Abstract: Summary. A general class of statistical models for a univariate response variable is presented which we call the generalized additive model for location, scale and shape (GAMLSS). The model assumes independent observations of the response variable y given the parameters, the explanatory variables and the values of the random effects. The distribution for the response variable in the GAMLSS can be selected from a very general family of distributions including highly skew or kurtotic continuous and discrete distributions. The systematic part of the model is expanded to allow modelling not only of the mean (or location) but also of the other parameters of the distribution of y, as parametric and/or additive nonparametric (smooth) functions of explanatory variables and/or random-effects terms. Maximum (penalized) likelihood estimation is used to fit the (non)parametric models. A Newton–Raphson or Fisher scoring algorithm is used to maximize the (penalized) likelihood. The additive terms in the model are fitted by using a backfitting algorithm. Censored data are easily incorporated into the framework. Five data sets from different fields of application are analysed to emphasize the generality of the GAMLSS class of models.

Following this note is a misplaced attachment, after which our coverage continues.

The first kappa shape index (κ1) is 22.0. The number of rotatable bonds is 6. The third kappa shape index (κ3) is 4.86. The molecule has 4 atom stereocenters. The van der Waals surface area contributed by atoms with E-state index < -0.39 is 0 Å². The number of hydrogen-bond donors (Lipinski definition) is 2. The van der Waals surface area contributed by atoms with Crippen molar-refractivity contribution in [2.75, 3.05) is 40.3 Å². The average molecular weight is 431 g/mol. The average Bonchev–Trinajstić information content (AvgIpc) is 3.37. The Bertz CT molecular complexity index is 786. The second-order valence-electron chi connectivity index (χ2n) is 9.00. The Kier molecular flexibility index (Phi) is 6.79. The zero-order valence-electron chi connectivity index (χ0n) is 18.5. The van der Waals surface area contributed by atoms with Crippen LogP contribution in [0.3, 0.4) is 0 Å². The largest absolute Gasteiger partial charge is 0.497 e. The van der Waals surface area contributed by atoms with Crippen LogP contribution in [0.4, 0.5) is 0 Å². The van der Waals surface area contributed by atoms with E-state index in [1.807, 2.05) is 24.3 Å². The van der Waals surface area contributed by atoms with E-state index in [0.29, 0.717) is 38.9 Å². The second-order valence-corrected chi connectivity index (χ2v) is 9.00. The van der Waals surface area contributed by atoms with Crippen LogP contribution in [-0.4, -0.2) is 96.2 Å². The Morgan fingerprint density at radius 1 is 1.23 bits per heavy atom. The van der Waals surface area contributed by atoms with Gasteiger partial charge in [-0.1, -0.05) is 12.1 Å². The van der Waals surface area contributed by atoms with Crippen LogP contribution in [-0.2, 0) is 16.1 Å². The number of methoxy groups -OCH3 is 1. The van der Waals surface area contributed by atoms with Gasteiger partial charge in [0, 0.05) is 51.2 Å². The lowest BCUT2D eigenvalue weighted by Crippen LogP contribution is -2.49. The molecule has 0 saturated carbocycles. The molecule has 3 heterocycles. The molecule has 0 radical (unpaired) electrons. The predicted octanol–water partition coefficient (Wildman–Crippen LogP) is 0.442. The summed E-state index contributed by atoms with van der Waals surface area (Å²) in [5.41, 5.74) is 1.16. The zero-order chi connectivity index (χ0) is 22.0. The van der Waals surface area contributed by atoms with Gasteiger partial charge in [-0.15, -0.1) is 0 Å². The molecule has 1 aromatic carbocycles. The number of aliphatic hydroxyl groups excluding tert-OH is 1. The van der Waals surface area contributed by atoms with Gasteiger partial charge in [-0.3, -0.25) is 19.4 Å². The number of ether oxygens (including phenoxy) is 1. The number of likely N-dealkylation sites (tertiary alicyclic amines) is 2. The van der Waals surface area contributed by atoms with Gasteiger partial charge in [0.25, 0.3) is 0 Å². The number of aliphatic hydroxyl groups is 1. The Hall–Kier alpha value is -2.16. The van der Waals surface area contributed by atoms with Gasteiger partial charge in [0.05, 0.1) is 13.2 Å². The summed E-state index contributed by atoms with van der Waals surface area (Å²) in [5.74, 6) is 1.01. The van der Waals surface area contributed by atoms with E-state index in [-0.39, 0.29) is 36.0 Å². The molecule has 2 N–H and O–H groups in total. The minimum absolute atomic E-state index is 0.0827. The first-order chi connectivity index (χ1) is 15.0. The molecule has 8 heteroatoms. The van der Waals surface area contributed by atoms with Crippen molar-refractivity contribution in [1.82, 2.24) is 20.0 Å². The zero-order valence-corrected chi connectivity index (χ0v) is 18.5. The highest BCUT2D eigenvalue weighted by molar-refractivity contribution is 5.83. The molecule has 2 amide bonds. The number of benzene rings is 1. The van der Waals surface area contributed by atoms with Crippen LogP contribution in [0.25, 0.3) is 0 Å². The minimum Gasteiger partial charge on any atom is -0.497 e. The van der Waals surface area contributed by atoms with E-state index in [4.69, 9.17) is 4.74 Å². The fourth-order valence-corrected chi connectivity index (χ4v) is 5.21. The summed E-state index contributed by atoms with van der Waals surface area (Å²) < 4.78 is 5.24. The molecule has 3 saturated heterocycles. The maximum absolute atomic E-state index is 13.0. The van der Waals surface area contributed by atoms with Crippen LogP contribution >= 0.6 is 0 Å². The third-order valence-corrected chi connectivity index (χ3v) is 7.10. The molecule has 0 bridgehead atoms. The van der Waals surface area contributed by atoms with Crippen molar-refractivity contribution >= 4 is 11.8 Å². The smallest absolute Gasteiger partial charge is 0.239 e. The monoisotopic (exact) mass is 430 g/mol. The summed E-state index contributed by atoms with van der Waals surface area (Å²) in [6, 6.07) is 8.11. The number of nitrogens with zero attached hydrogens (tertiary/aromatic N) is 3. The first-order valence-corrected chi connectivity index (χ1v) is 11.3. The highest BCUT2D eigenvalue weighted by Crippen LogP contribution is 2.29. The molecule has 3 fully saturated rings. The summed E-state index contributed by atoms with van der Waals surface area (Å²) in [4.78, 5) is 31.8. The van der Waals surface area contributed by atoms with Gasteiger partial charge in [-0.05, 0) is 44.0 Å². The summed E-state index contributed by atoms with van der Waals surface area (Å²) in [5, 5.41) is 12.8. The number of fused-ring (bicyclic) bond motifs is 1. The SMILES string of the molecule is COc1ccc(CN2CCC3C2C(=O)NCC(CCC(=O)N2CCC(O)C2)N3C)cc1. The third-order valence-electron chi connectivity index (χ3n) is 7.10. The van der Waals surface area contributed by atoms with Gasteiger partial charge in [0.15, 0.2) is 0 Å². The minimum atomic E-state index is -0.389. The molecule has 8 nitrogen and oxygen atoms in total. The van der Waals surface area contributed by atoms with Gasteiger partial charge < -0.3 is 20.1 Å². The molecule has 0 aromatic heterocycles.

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1,941 Citations


Journal ArticleDOI: 10.1016/J.TRA.2010.02.001
Dominique Lord1, Fred L. Mannering2Institutions (2)
Abstract: Gaining a better understanding of the factors that affect the likelihood of a vehicle crash has been an area of research focus for many decades. However, in the absence of detailed driving data that would help improve the identification of cause and effect relationships with individual vehicle crashes, most researchers have addressed this problem by framing it in terms of understanding the factors that affect the frequency of crashes - the number of crashes occurring in some geographical space (usually a roadway segment or intersection) over some specified time period. This paper provides a detailed review of the key issues associated with crash-frequency data as well as the strengths and weaknesses of the various methodological approaches that researchers have used to address these problems. While the steady march of methodological innovation (including recent applications of random parameter and finite mixture models) has substantially improved our understanding of the factors that affect crash-frequencies, it is the prospect of combining evolving methodologies with far more detailed vehicle crash data that holds the greatest promise for the future.